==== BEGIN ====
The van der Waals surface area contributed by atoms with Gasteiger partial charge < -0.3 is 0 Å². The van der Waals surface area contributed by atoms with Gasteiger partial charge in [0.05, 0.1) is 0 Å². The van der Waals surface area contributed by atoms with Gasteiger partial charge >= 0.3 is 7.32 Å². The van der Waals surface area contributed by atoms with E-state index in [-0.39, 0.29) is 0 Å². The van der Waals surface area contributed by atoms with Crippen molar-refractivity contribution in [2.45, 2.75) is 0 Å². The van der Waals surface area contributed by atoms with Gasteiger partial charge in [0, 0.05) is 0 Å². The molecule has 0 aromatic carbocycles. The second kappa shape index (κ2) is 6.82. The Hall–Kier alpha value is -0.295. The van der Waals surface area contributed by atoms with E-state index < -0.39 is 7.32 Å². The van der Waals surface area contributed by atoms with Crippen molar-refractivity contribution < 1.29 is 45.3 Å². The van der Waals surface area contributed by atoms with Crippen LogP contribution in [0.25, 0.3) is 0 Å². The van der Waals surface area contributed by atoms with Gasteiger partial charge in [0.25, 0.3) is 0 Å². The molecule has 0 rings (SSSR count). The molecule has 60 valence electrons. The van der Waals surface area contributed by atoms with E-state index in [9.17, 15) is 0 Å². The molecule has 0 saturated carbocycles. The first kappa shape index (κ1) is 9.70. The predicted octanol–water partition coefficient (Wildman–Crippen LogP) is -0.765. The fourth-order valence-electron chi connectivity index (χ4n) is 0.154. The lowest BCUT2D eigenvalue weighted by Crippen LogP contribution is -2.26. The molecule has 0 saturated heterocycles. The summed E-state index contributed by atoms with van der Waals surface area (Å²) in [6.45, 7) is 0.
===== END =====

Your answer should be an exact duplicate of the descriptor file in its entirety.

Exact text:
The van der Waals surface area contributed by atoms with Gasteiger partial charge < -0.3 is 0 Å². The van der Waals surface area contributed by atoms with Gasteiger partial charge in [0.05, 0.1) is 0 Å². The van der Waals surface area contributed by atoms with Gasteiger partial charge >= 0.3 is 7.32 Å². The van der Waals surface area contributed by atoms with E-state index in [-0.39, 0.29) is 0 Å². The van der Waals surface area contributed by atoms with Crippen molar-refractivity contribution in [2.45, 2.75) is 0 Å². The van der Waals surface area contributed by atoms with Gasteiger partial charge in [0, 0.05) is 0 Å². The molecule has 0 aromatic carbocycles. The second kappa shape index (κ2) is 6.82. The Hall–Kier alpha value is -0.295. The van der Waals surface area contributed by atoms with E-state index < -0.39 is 7.32 Å². The van der Waals surface area contributed by atoms with Crippen molar-refractivity contribution < 1.29 is 45.3 Å². The van der Waals surface area contributed by atoms with Crippen LogP contribution in [0.25, 0.3) is 0 Å². The van der Waals surface area contributed by atoms with Gasteiger partial charge in [0.25, 0.3) is 0 Å². The molecule has 0 rings (SSSR count). The molecule has 60 valence electrons. The van der Waals surface area contributed by atoms with E-state index in [9.17, 15) is 0 Å². The molecule has 0 saturated carbocycles. The first kappa shape index (κ1) is 9.70. The predicted octanol–water partition coefficient (Wildman–Crippen LogP) is -0.765. The fourth-order valence-electron chi connectivity index (χ4n) is 0.154. The lowest BCUT2D eigenvalue weighted by Crippen LogP contribution is -2.26. The molecule has 0 saturated heterocycles. The summed E-state index contributed by atoms with van der Waals surface area (Å²) in [6.45, 7) is 0.